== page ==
Research trumps trading. That’s the reality facing trading desks in the current industry slump. Because assets under management have declined, as has portfolio turnover, the buyside has fewer commissions to throw around. Combined with rate pressure, that means money managers have been forced to reapportion their commission dollars between research and trading. After years of growth, trading is now getting the shorter end of the stick.
"If you don’t have a research platform you’re dead in the water," said Michael Darda, partner and chief economist at MKM Partners, a research and trading firm. "It’s increasingly difficult to compete in this environment if you’re a one-dimensional firm–that is, offering either only executions or research."
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U.S. equity assets under management tell the story. According to the Investment Company Institute, for the first 11 months of 2010, the total of U.S. equities invested was $3.93 trillion. That’s up slightly from $3.57 trillion in 2009, but off sharply from $4.9 trillion in 2007 and $4.57 trillion during the same period in 2006, prior to the global economic crisis.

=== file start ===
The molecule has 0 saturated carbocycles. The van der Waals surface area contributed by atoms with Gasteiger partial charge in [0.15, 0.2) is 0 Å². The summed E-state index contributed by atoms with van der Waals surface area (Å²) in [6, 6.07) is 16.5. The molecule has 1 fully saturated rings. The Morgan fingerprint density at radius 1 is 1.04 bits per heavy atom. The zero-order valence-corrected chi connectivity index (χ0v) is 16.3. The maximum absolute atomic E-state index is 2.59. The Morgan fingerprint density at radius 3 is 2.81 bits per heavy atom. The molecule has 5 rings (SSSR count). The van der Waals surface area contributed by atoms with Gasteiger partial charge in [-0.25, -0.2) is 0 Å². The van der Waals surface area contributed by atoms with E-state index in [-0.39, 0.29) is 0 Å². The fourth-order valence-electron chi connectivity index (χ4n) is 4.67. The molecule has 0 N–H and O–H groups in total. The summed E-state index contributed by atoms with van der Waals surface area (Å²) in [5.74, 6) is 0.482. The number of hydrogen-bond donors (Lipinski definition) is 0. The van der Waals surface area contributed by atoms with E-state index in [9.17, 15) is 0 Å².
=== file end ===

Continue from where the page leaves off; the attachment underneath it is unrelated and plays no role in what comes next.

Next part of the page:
Correspondingly, total commissions have declined as well, according to estimates by Greenwich Associates. The consultancy estimates that for 2010, aggregate commission spend was $10.5 billion. That’s down 13 percent from 2009, when commissions were $12.3 billion. In 2008, during the financial crisis, commissions were at an all-time high of $13.9 billion. The difference between 2008’s equity commission levels and 2010 is a staggering $3.4 billion.